I'm building a piece of furniture with an adjustable part and would like to use a toothed disk similar in concept to the examples show below. Before having it custom made, I am searching for a manufacturer, maybe buy something off-the-shelf. Problem is, I'm not even sure what this would be called... Can you tell me a proper/generic name for this?

A web search for "toothed disk" turns up a lot of cogs and wheels, however only one of those hits is for something similar to what I am looking for (and is discontinued): discontinued Sachtler part

The concept is that 2 of these disks are fastened to the opposing pieces. Pulling the 2 pieces together with e.g. a bolt causes the teeth to engage, and so the 2 pieces are fastened to each other at a fixed angle, which can be adjusted to suit needs.

Other real life examples that I have seen this used in:

  • Height adjustable piano stand: Height adjustable piano stand
  • Adjustable press arm: Adjustable press arm
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    The first picture is called a "Devil's contact lens":. ;) Jan 4, 2017 at 2:08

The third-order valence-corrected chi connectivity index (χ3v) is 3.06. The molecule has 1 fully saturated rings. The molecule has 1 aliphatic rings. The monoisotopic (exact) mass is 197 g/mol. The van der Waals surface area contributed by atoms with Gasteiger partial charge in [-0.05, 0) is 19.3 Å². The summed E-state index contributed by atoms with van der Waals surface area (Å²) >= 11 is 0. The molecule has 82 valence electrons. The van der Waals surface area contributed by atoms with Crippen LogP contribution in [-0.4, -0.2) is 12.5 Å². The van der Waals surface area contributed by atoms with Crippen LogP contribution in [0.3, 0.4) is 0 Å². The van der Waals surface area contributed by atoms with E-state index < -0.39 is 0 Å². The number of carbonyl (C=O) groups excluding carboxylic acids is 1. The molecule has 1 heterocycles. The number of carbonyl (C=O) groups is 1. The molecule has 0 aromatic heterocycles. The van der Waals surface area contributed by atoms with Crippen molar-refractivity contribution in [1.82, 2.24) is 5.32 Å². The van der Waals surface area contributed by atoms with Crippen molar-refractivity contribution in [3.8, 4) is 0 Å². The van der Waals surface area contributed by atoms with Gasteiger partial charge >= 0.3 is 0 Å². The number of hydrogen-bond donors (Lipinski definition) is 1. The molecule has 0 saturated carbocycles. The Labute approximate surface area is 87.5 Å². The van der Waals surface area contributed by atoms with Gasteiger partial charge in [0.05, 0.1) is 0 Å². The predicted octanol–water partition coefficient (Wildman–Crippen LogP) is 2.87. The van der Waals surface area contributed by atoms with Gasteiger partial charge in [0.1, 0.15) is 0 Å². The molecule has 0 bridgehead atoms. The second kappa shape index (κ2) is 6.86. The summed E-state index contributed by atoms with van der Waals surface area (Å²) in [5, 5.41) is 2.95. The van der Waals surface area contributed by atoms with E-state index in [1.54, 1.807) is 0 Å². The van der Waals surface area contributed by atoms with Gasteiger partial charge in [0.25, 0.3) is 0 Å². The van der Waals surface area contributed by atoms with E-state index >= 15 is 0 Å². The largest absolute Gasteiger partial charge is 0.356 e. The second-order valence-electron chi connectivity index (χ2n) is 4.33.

• Looks like something you could make with a router on a sled, a 45° bit, and a rotary indexing table. I mean, assuming you don't have a little CNC machine :)
    – Samuel
    Jan 4, 2017 at 21:27

2 Answers 2


What we have here is a Hirth Joint.

A Hirth joint or Hirth coupling is a type of mechanical connection named after its developer Albert Hirth. It is used to connect two pieces of a shaft together and is characterized by tapered teeth that mesh together on the end faces of each half shaft.

  • I learn something new here every day. These might help (though I'm not sure about sizes): nord-lock.com/nord-lock/wedge-locking/washers/introduction Jan 3, 2017 at 17:08
  • Didn't realize that the two halves of the washer weren't separable. Mea culpa. Jan 3, 2017 at 20:41
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    Possibly useful for searching, from the WP article: "Hirth-like joints are often found on camera support equipment, where they are called rosettes." Jan 4, 2017 at 0:51
  • Thanks @Timbo, that's useful info too. You should consider making it a separate answer just for completeness' sake. I missed that in the WP article...
    – frIT
    Jan 4, 2017 at 14:31
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    @Maurycy: I believe those are generally referred to as 'threaded inserts', 'insert nuts' or 'tee nuts' depending on how they dig into the wood. Aug 24, 2017 at 23:45

Expanding from my comment on isherwood's answer. From the Hirth Joint article:

Hirth-like joints are often found on camera support equipment, where they are called rosette [joint]s.

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